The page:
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Sneak preview of my photo show

May 18, 2010

I’ve had fun, these past couple of weeks, working with my photography. I left my previous job (consultant geologist to the mining industry) ten years ago to focus on my outdoor and nature photography, both here in Clayoquot Sound and around the world. After a few years, I started writing, too – I found it easier to sell my photos to magazines if I could offer an article with them. In 2004 I published my first book, The Wild Edge, which I both wrote and photographed, and since then it seems I have been gradually spending more of my time on writing and less on photography.

But last month, the West Vancouver Memorial Library contacted me and asked if I wanted to put together a show of my photos. What an opportunity – of course I said yes! So I’ve been frantically preparing images, getting them printed, and now I am framing. And what a good feeling it is, seeing these images printed large.

I remember when I first started to print and display my photos, a decade or so ago. I had been photographing “seriously” for twenty years by then – I’m not saying I was “good” that whole time, but I had been working hard at improving myself: learning the technical stuff, and being ultra-critical about my own work so I could continue improving. But all of that time, all of the photos that I had taken were slides stashed away in little boxes. Once I started doing slideshows, and printing and framing my works – once I started showing them to people – I realized that’s what it’s all about.

I don’t photograph for myself. I photograph because I want to share what I see and what I feel when I am out there; I want to put a frame around a little part of it, and take it back home to share with others. Not many people get to see wild animals in the wilderness these days, and that’s something that’s really important for me. To show wild animals living where they belong: in their natural setting – not captive, not on the “wild game farms”, where so many “wild” animals are photographed these days – but to show the extensive habitat they need to survive. (We need those wild areas to be intact, in order for us to survive, too).

So I’ve had some good fun these last few weeks, going through images and readying them for exhibition. I still haven’t made the final selection of what will and won’t be shown – there will be between 30 and 40 prints on display all together – but I’m offering you a sneak preview of some of them here.

And if you are in or around Vancouver, I invite you to come down and see them all! They will be on display for all of June and July, at the West Vancouver Memorial Library (1950 Marine Drive), open daily (and free entry, of course!). And please, leave a comment here and let me know what you think…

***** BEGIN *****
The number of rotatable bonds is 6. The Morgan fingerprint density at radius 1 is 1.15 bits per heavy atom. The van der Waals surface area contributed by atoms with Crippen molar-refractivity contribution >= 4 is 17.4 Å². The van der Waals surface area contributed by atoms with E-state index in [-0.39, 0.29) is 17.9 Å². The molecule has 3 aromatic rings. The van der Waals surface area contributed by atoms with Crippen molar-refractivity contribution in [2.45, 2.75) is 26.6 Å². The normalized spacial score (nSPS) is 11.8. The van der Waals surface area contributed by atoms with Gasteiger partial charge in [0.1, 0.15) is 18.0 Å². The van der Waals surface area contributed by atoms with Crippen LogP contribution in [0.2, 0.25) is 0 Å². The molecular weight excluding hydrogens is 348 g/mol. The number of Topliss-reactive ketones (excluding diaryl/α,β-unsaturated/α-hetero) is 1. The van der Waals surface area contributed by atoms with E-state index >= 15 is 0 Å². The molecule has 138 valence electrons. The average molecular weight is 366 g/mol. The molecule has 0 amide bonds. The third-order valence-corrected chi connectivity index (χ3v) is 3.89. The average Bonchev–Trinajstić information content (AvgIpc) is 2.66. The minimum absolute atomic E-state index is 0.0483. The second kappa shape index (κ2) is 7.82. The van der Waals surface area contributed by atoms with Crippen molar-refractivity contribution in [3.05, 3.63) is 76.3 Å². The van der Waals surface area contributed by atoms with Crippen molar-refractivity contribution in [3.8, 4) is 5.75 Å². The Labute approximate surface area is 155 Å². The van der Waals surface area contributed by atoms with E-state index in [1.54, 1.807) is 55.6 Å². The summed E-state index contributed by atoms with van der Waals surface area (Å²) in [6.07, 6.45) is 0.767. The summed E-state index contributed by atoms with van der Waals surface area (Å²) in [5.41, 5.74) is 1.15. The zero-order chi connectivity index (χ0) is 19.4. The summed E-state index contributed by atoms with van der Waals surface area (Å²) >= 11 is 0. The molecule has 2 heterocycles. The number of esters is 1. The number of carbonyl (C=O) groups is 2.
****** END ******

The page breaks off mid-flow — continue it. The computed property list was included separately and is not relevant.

5 Comments leave one →
  1. sharleenjonsson permalink
    May 18, 2010 11:11 am

    I think all these photos are lovely. In fact, this is the second time I’ve commented because in the middle of my last one I scrolled back up just to take another look and somehow lost all my writing.

    Yes, it’s true most of us do not see animals in the wilderness these days. I’ve seen a few bears in the wild and been glad I was within the safe confines of a helicopter. But to see one is a thrill.

    Those two on the beach–wolves, right?


    • May 18, 2010 11:20 am

      Thanks Sharleen. Yes, they are wolves – photographed as they foraged along the shoreline on one of the outer-coast islands of Clayoquot Sound. Vancouver Island wolves are a distinct sub-species of the grey wolf (aka timber wolf). As I watched them, one found a dead crab at the edge of a tide-pool and ate it! Not the aggressive predatory behaviour I’d expected of them (not that they don’t hunt aggressively… but they also sniff around and forage for whatever they can find, too).

  2. Fanne permalink
    September 1, 2010 9:34 pm

    This past week, I discovered my boys age 15 and 13, reading your The Wild Edge Book which was on the coffee table of our cottage. They were fascinated by the photographs. Totally fascinated. They could not believe that a photographer could actually take photos of wolves so close up, of people with such expression, of such amazing landscape. Imagine who could possibly create such a book and write such interesting things about the photos? Can you imagine two teenage boys being so inspired by a book? I can, because the author is Jacqueline Windh, person extraordinare!! Thank you Jackie, imagine how I felt, knowing how your passion has inspired my boys.


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